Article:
This is what our Australian heroine says while she cries and looks like “a twelve-year-old junkie”. And it is obvious that what threatens Sarah isn’t sex. The danger in her life is love, because Daniel is the only man she has ever loved. Love makes her lose control. Love is the most dangerous thing.

Let me make the following claim: if posh porn is the mainstream successor to chick lit and if the target audience is the same, then posh porn is still literature far more complex than books by Helen Fielding, Anna Maxted, and Marian Keyes. The dream of love lies on the edge of new precipices.

VII. The Woman’s Frontal Bone

And then again: the headlines. Porno magazines thrust up in my face when I go into the local newsstand. The willing, willing, willing woman: breast, holes, shiny eyes – use me, use me, use me. The victims, not only “sex workers”, but also the others. Women as commodities. Male sexuality that desecrates, devastates, and declaims, male sexuality as a “human right” that commits one act of violence after the next.

Far away from the warm cottage, the comforting smell of food, my piquant red wine, and my piquant broad-minded feminist reading, headlines and things that never make the headlines are created.

Shouldn’t I take a position on this?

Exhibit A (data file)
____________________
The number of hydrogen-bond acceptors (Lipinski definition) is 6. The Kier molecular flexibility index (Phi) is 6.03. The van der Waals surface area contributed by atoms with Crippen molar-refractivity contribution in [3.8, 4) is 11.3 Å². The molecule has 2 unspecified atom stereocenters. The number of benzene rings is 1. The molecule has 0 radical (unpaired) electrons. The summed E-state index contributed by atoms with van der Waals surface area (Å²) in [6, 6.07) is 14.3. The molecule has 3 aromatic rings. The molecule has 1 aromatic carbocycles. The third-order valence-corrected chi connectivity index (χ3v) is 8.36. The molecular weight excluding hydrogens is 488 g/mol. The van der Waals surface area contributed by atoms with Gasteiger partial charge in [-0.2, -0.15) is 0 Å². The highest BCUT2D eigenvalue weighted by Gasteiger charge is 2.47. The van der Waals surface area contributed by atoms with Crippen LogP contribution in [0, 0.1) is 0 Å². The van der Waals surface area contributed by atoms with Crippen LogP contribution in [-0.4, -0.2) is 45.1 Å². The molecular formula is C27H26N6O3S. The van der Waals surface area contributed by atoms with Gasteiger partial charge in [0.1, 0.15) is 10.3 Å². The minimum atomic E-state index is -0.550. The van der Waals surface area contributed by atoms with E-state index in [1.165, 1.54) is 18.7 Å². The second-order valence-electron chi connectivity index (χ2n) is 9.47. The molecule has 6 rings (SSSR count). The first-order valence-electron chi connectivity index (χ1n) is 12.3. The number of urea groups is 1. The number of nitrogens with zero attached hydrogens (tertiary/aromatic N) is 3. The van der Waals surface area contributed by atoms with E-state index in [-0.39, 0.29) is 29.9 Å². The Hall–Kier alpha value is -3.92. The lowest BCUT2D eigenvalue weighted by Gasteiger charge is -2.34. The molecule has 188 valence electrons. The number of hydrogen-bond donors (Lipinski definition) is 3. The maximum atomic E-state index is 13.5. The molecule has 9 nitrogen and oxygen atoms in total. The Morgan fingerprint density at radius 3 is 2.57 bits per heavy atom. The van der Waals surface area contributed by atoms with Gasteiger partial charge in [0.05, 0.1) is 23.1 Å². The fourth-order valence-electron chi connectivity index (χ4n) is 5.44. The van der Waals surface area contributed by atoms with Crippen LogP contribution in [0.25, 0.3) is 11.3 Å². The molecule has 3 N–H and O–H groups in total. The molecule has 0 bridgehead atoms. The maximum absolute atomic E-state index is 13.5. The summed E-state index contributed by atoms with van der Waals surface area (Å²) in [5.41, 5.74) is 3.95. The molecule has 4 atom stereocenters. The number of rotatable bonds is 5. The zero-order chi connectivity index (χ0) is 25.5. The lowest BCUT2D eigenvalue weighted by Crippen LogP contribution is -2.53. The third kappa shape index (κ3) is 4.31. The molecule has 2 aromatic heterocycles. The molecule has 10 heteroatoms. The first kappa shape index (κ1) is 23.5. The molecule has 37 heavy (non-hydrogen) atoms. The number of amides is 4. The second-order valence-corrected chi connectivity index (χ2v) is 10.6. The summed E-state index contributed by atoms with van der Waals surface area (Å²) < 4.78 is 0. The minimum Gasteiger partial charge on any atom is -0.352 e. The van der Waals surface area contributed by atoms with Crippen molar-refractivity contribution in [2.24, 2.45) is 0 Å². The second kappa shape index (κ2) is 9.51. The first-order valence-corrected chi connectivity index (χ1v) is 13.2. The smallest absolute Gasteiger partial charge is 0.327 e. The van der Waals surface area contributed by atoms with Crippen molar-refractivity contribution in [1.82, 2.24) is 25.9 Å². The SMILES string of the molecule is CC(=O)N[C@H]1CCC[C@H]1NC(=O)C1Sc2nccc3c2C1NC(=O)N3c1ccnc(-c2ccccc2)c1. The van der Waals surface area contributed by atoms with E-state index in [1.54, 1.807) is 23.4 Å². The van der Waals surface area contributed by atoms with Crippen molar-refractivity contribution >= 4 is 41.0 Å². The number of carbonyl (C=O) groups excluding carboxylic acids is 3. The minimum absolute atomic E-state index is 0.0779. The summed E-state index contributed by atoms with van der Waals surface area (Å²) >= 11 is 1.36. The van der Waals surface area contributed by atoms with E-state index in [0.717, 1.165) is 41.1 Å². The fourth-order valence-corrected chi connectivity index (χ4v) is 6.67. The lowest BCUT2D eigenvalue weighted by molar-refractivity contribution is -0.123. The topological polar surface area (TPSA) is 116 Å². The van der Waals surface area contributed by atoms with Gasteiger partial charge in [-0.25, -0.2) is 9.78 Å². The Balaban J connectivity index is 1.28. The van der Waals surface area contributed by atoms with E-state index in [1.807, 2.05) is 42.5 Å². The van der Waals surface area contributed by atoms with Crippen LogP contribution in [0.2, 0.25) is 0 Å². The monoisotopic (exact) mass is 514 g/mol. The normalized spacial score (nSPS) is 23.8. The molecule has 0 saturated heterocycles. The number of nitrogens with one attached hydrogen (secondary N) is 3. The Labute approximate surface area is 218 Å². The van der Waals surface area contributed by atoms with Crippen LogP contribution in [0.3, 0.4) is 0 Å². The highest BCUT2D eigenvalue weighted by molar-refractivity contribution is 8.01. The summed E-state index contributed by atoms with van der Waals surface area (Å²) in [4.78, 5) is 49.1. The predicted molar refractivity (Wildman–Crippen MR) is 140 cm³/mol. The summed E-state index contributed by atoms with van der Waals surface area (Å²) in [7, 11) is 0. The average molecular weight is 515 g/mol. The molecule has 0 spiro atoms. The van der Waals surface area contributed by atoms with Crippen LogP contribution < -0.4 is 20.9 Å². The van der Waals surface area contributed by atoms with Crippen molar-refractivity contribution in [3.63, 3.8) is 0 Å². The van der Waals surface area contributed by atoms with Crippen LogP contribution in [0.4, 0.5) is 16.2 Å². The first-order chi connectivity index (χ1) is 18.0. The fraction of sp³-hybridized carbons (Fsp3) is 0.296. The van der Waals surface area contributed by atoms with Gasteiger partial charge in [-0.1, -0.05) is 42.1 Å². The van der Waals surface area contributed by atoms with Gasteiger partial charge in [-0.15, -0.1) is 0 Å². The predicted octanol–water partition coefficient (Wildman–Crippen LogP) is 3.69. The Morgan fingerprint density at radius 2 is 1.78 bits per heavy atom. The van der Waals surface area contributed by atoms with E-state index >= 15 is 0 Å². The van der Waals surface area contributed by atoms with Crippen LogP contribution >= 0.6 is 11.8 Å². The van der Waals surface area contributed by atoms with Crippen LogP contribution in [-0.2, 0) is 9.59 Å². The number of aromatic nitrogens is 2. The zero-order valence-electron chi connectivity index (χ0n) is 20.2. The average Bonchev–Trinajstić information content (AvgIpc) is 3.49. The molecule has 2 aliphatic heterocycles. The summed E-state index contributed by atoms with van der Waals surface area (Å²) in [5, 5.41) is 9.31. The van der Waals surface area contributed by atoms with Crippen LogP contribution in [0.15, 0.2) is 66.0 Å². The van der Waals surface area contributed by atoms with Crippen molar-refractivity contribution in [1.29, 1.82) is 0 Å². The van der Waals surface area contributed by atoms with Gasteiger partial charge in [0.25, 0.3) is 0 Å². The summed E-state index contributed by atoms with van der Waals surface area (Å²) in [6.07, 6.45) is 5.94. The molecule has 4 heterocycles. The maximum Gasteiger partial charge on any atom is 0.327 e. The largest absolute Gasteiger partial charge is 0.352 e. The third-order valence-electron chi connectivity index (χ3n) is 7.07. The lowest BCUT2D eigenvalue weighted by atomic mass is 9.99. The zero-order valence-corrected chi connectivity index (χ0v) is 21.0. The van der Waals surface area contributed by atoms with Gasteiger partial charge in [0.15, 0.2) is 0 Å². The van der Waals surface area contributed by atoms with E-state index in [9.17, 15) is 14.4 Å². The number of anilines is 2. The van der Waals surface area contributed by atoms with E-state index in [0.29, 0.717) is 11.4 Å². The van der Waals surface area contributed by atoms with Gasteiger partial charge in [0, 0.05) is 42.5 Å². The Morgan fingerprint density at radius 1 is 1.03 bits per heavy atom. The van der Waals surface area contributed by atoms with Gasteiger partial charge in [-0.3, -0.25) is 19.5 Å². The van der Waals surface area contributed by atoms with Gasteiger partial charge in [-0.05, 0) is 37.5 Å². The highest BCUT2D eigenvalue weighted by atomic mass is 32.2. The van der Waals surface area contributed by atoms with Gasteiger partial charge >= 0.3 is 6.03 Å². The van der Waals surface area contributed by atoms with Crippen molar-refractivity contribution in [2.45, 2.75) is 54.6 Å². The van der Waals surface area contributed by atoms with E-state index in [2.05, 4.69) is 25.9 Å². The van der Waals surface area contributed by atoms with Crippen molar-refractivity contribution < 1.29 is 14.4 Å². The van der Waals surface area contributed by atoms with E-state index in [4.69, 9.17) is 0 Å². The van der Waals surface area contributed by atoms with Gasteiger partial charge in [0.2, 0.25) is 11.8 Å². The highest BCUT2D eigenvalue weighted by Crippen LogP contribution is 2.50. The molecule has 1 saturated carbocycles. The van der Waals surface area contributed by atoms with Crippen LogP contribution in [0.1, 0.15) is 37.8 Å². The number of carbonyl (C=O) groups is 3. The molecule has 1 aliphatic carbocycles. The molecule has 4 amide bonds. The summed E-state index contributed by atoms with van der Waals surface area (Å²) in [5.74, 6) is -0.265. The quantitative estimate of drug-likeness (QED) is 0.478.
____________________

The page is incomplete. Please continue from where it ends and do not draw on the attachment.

Shouldn’t I find myself in a moral panic?

Erotic literature needs its female branch, but I hope this is the farthest that the pendulum swings, I hope that the pendulum soon swings the other way and that its movement will be a different, less monotonous one; I hope the pendulum will stop its damn banging against women’s hips, against their frontal bones. I hope that the posh porn authors, after they have puked up the worst of it, will find a never beheld and revolutionary type of erotica.

There is no point in trying to apply morality to eroticism – but I’ll give it a try:

I don’t believe that the ultimate eroticism is in teenagers who rape each other, I don’t believe it exists in bloody anal sex or images of women who “get what they want” by the hundreds. I don’t believe that the ultimate eroticism exists in the violated woman, even if it is she herself who violates. I don’t believe that the masochistic woman is the definitive female sexual liberation. I believe that masochistic women are part of a serial backlash. Because, truth to tell, we learned a long time ago that women can have sex without love.

It is a great sadness and a great refusal that works under the name posh porn. It is a giant NO masquerading as a YES. It is bloody, powdery snow and bruises. The pornographers in black have spoken.

Helen Walsh: Brass, Edinburgh 2004.

Sara Stridsberg: Drömfakulteten, Stockholm 2006.

Louise France: "Bedtime Stones", Observer, 5 March 2006.

Wei Hui: Shanghai Baby, Pocket Books/Simon & Schuster, 2001.

Emily Maguire: Taming the Beast, London 2004.

Trygve Söderling: "Att älska som en man". I: Det öppna rummet -- Festskrift till Merete Mazzarella, Helsingfors 2005.

Mara Lee: Kom, Stockholm 2001.

Sarah Adams: "Where there's muck ...", Guardian, 3 April 2004.

Published 16 November 2006
Original in English
Translated by Susan Larson
First published by Ny Tid

Contributed by Ny Tid © Anna Friman/Ny Tid Eurozine


Read in: EN / SV

Published in

Share article


Subscribe to know what’s worth thinking about.